After their eye-opening Monday night loss, the New York Giants continue to waste what could be one of the best defenses in franchise history.Same outcome, different score. After losing in Dallas Week One, the New York Giants, yet again, came up small in primetime. Losing 24-10 to the Detroit Lions on Monday night, the Giants continue to waste what could be one of the best defenses in franchise history.
When looking through their issues, offensively, it’s rather simple to pinpoint what this team’s problem is — everything.
On Monday night, their offensive line — Ereck Flowers especially — struggled immensely. Getting outworked and maneuvered all night by Ezekiel Ansah, Flowers left Eli Manning‘s blindspot an utter mystery all night. Unfortunately, though, the rest of their line was no luxury.
As a whole, the Giants line failed to facilitate any consistent run game. Rushing for just 62 yards, there was a collective letdown and their line can be blamed for their inability to produce. They have not held their ground and have been pushed around at times; they can also take blame for Manning’s rocky night.
With the exception of hitting tight end Evan Engram for an 18-yard touchdown, Manning endured a lackluster first half. Throwing a key interception after their defense forced a Matthew Stafford turnover and making questionable decisions — in regards to forcing passes — Manning was rocky throughout the first half. But he bounced back after halftime.
While running for his life on nearly every down, Manning was able to find receivers in the slot and also make some on-point downfield throws — but they were dropped by Engram and Brandon Marshall, which brings about another dilemma.
The Giants receiving core is portrayed as one of, if not the best, in the NFL. With Odell Beckham Jr. (who returned in a limited role on Monday night), Sterling Shepard, Marshall, and Engram present, the Giants should have the pieces to make for a lethal receiving core. But early on, they’ve posed no such threat.
Marshall, especially, has struggled to A) get open and B) take advantage of the opportunities present. Finishing the night with just a lone catch for the second consecutive week and dropping a wide-open catch down the sidelines, Marshall, yet again, was a disappointment for Manning and friends. In addition to Marshall, Engram also dropped what may have been a late touchdown that could have put the Giants back in the game.
At the end of the day, it’s not one player or position with this Giants offense; it’s a collective struggle. Flowers, John Jerry, Bobby Hart and the Giants O-Line continues to serve as an unreliable and dangerous (not in a good way) bunch for this offense. But they can’t take the entirety of the blame.
Manning himself has not looked stellar. While his line is part of the problem, when he is granted the time necessary to throw, he, at times, forces passes, whether that be to Beckham or even Shepard. Manning also couldn’t get a snap off before the play clock expired on a critical fourth down inside the five-yard line on Monday night.
Manning’s receiving core also deserves a fair share of criticism. Shepard has not shown any signs of improvement and Marshall has been invisible on the outside. And it’s sad to think that their defense’s effort and talent are being wasted based on how disappointing and nonproductive their offense has been.
Monday night, the Giants defense was without starting middle linebacker B.J. Goodson and shutdown corner Janoris Jenkins. But even without two key players, the defense surrendered just 17 points — what more could you ask for?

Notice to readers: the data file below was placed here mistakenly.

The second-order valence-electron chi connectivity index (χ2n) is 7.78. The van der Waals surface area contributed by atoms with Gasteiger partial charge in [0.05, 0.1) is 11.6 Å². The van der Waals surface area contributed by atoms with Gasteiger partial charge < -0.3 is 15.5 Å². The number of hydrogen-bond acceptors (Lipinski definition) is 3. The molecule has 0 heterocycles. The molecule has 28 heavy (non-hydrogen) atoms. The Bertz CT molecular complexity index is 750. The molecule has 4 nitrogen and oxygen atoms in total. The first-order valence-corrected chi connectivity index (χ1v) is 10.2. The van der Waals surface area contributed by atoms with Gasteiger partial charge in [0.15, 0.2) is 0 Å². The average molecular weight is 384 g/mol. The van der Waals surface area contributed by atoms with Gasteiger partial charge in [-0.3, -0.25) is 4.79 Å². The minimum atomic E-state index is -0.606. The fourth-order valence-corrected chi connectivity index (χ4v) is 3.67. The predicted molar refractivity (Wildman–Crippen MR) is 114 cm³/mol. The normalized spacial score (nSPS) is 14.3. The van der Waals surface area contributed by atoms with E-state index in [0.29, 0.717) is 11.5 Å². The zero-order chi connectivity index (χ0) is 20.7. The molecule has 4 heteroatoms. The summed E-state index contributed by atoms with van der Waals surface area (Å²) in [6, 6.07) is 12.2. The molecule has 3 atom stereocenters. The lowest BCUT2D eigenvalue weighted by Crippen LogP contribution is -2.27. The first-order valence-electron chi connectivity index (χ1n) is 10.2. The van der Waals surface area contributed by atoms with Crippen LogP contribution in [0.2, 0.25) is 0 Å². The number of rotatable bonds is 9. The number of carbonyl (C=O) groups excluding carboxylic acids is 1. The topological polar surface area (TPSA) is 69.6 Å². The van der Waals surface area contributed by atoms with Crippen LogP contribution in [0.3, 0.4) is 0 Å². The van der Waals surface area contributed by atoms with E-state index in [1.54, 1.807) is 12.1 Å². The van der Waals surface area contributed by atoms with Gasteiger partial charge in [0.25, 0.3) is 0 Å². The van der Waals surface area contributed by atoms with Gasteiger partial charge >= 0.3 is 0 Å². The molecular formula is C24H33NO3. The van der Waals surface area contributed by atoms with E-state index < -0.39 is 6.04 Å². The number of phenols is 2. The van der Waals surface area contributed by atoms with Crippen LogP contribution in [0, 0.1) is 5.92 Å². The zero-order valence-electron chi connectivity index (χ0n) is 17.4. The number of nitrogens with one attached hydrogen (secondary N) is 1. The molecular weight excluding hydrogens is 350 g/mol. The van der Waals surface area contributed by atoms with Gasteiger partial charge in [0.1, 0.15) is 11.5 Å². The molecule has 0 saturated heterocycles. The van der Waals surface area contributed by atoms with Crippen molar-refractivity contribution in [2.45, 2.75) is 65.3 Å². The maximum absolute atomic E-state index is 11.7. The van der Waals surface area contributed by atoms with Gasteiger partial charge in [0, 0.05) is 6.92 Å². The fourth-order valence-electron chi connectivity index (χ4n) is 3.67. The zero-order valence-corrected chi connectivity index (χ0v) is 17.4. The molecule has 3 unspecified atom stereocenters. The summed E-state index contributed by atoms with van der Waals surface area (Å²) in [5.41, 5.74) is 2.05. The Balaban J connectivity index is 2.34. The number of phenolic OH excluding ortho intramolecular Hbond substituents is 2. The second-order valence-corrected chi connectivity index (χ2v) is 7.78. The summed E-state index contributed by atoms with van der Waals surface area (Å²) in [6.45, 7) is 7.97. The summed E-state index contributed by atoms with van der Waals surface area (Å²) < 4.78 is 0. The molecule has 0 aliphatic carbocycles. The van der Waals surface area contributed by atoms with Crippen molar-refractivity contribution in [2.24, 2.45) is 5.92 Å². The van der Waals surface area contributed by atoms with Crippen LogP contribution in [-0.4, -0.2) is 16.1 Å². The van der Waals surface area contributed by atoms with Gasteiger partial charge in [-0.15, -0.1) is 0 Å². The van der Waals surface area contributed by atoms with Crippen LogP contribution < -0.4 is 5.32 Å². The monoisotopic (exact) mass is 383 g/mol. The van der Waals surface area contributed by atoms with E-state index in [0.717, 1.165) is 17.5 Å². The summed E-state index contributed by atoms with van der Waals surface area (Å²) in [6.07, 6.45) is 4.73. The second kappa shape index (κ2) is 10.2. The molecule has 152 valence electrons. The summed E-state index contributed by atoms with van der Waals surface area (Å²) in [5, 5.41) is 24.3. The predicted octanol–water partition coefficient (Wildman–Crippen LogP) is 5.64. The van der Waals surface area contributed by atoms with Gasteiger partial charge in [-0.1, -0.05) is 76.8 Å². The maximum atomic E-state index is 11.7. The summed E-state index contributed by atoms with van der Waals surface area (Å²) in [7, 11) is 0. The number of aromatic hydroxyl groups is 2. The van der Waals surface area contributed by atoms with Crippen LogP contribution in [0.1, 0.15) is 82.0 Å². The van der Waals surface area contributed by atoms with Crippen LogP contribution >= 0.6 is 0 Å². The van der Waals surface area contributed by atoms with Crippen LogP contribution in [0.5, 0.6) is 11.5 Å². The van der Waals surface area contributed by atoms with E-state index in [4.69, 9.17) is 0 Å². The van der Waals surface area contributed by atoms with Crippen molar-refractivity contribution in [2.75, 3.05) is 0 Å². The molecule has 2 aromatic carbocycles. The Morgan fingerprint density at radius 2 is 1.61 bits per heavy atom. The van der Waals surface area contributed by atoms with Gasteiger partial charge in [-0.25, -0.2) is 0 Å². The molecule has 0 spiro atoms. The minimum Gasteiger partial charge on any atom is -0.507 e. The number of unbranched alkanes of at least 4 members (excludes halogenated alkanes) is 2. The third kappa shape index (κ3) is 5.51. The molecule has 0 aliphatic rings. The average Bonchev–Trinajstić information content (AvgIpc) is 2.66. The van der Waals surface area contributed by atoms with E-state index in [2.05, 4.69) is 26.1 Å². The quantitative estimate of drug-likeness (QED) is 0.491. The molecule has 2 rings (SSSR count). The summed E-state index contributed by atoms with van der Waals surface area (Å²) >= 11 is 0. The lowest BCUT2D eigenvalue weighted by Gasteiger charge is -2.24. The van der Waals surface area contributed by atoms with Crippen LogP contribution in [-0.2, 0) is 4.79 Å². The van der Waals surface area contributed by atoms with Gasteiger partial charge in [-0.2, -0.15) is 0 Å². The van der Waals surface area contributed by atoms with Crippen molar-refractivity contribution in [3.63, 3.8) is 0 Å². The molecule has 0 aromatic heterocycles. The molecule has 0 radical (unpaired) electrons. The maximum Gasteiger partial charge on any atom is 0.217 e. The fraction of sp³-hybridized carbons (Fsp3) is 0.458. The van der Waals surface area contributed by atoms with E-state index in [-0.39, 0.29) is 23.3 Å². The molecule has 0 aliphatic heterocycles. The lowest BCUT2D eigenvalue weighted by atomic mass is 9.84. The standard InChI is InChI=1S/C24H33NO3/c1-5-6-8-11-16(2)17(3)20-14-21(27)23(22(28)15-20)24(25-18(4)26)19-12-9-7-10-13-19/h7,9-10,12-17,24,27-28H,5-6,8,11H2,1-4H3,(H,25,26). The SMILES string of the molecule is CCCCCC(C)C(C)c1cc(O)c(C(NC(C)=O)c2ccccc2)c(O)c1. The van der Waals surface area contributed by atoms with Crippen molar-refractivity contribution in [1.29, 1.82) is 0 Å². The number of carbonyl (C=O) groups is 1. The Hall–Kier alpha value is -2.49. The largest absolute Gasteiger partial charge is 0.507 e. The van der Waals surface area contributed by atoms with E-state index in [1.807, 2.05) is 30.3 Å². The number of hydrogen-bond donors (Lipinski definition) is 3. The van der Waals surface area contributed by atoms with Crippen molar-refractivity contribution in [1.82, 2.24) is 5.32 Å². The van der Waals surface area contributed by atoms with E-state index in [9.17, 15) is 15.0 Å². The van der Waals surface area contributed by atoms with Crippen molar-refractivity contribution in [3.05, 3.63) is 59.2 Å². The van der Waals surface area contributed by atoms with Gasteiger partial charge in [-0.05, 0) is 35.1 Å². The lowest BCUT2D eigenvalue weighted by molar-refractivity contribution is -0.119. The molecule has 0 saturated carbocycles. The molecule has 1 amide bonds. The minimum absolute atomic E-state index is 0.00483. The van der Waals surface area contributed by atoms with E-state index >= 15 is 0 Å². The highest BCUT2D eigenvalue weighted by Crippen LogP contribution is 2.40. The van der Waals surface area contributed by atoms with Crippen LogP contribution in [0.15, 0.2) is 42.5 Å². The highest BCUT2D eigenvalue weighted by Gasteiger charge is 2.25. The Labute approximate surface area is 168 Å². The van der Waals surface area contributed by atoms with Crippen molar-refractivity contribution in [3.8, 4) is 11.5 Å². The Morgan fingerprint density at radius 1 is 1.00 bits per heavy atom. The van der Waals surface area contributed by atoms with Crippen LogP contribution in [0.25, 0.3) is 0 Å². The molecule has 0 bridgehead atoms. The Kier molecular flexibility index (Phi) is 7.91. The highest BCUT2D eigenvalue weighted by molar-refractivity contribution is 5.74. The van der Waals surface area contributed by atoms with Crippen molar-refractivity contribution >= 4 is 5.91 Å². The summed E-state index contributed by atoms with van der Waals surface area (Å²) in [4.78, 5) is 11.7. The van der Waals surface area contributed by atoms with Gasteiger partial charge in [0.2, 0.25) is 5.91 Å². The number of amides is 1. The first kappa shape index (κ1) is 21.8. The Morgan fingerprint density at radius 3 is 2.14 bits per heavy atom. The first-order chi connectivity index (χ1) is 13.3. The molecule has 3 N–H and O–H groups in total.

Playing without your defensive quarterback and lockdown one-on-one corner is decimating, and the fact that they gave up 17 points is more than impressive. Why were they able to do that?
The Giants defense is deep, especially on the defensive line. Possessing an electric outside rush game consisting of Jason Pierre-Paul and Olivier Vernon, the Giants have one of the best end duos in the NFL.
They’re also deep inside.
With Damon “Snacks” Harrison — who led NFL lineman in total tackles in 2016 — Jay Bromley, Robert Thomas and rookie Dalvin Tomlinson in place, the Giants have a multitude of depth at tackle.
Then look at this team’s secondary. They have Jenkins, Dominique Rodgers-Cromartie, Landon Collins and Darian Thompson; that’s a stellar and tough as nails core.
The Giants linebacker corps is also a respectable bunch. With Goodson, Jonathan Casillas and Devon Kennard in place, there are no superstars but solid players in the middle of the defense.
This defense contains an elite secondary, an electric line and a solid linebacking core. When you put all those pieces together, one could make the case that they’re one of the most talented and deep defenses in franchise history.
Does this core match up with the likes of Lawrence Taylor and Harry Carson? Of course not, but they’re certainly up there for one of the most talented and lethal defensive cores this team has ever thrown out on turf, in terms of depth.
But what’s incredible is that it’s irrelevant.
This Giants offense has been so sad and disappointing that their defense could continue to hold teams to under 20 points a game and it won’t matter. This offense has garnered no consistency and cannot pose a legit threat to anybody, regardless of the big names present. If they score 10-14 points per game — and continue to produce three and outs or unproductive two-minute drives — their defense is going to get overworked.
It’s been only two games, but the Giants sit at 0-2 and with every passing quarter they fail to grab a lead, they’re wasting the presence of one of the best defenses in franchise history.